40-60% of people make New Year’s resolutions, but only about 8% keep them. US News says that 80% of New Year’s resolutions fail by February.
[Are you feeling (un)motivated yet?]
Why even make resolutions if we’re just going to fail anyway? How can we be in that 8%? New Year’s resolutions can be a really good thing, when we complete them– they help us be better versions of ourselves. But when we fail to keep them, we don’t just fail to change ourselves for the better, we can feel guilty and get stuck in a “what’s the use?” mentality. How can we have a much better chance at keeping our resolutions? Setting ourselves up for success with attainable goals is the key. Something is better than nothing when it comes to New Year’s resolutions. Do you see yourself in any of the resolutions below? Try some of the alternatives and see if they work better for you.
1. “I’m going to do P90X four times a week to get in shape.”
Try something less intense, like “8 Minutes In The Morning.” Yes, it really is just 8 minutes a day of specific muscle strengthening exercises that you can do without exercise equipment. At the end of the week, you’ll look back and see that you did actually work out 4 times, instead of feeling guilty that that workout DVD didn’t make it out of its case. Then build up to P90X, if you want to.
2. “I’m only going to eat 1,500 calories a day.”
Try eating one more fruit or vegetable per day instead. This doesn’t sound like much, but that’s an extra 365 servings by the end of the year! Doing a complete overhaul of your diet is probably not realistic. But eating just a few fruits or veggies more per week will give you more vitamins, minerals, and fiber without having you feeling deprived.
3. “My whole home will be spotless.”
Only commit to making your bed in the morning. Doing this helps you feel more accomplished at the beginning of the day; this feeling can carry over to the rest of your day. You also have a clear space to fold laundry on, instead of having it all over your dining table or couch. Having a neat and tidy bed can spark the desire to tidy up other areas as well.
4. “I’m going to drink 8 glasses of water a day, and no soda/coffee/wine.”
If lugging around a gallon jug of water isn’t your thing, try filling a 2-3 cup water bottle and empty that by the end of the day. Add some lemon, berries, or cucumber slices for variety. Be realistic about your soda or wine habit, and aim to have 1-2 sodas a week instead of daily, or to have alcohol twice a month instead of weekly.
5. “I’m not buying ANYTHING extra or unnecessary in 2018.”
Try changing up your shopping habits instead; cutting out shopping completely is pretty difficult to do. Buy your groceries at a grocery store instead of places like Target and Walmart that carry thousands of other tempting non-food items. If a store like Walmart is your only grocery option, consider the curbside pick up in order to stay out of the store. Try limiting Target/Walmart/Costco trips to once a month, and bring a list. Try saying to yourself, “I’ll buy one beauty product a month” instead of “I’m cutting them out completely,” if it helps you stay on track.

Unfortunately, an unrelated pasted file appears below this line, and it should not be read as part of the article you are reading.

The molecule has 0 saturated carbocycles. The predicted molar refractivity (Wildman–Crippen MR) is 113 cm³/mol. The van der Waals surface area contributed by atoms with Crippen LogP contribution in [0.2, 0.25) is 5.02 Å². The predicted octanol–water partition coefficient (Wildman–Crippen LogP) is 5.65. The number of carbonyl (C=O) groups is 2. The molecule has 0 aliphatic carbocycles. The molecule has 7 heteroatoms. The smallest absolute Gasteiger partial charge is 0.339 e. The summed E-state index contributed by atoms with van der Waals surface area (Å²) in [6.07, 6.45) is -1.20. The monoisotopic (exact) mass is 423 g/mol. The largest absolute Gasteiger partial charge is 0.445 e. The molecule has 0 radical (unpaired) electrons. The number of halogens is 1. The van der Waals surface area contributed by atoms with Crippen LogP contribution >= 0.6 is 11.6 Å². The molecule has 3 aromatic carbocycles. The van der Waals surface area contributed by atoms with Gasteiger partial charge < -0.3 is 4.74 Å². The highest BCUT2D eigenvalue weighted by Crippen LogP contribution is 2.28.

6. “I’m only eating out once a month.”
Try switching up how you eat out instead. A cheaper taco place instead of an upscale one will save on your overall bill. Picking up take-out will save you the 15-20% tip of dining in, or save you delivery charges. Choose places that offer large portions of meals that include a salad and bread, and you’ll have enough for leftovers the next day.
7. “I’m going to read a book per week or month.”
Aim to read for 15 minutes a day. You may only get through a book or two this year, but that’s still better than not reading at all. Or, schedule a time once or twice a week as a devotional time. It may not be as much as you want, but if sticking to once or twice a week actually gets accomplished, it’s better than nothing at all.
8. “I’m finally going to go on that dream vacation.”
Be honest with yourself if this is really affordable without putting it on a credit card, and if it isn’t, plan an alternative while you save for it. Don’t give up on your dream entirely, but don’t max out your credit cards for it either. Plan a weekend trip and set aside a certain amount of money every week or month for the “dream” trip.
Doing something more affordable in the meantime like going to the beach, hiking, camping, or getting a Groupon deal for a local waterpark can help you stay motivated to save for the bigger trip. It’s less discouraging than not doing anything at all until you can afford your dream vacation. And you’ll get to make great memories with your kids! I would love to go on a real safari trip, but in the meantime, we go to the zoo often with a “pay once, come back all year” membership, haha!
9. “I’m going off of Facebook/the internet/TV entirely.”
I don’t know anyone who has succesfully done this. How hard is this to achieve? When people do, they write books about it and end up on the news. I’m serious. We are that dependent on (and addicted to) technology. (Read about Paul Miller’s “no internet” journey here). Knowing this, try a few more realistic goals: Try a “No Social Media Sunday” or removing time-wasting apps from your phone. Clean out your DVR and only save the things that you are truly interested in watching. Your most extreme option: ask your spouse or a friend to change the password to your most over-used app or website. Then you’ll only be able to access it when they’re around to enter the password for you!
10. “I’m finally going to take time for myself and go get a manicure, massage, etc.”
There’s many things that can hinder this goal from happening– maybe the cost, maybe the availability of a good babysitter or transportation. If you find that these things keep you from self-care, check out “Do You Have A Joy List?” for ideas of ways to relax and renew at home.
What are your do-able New Year’s resolutions? Please share in the comments!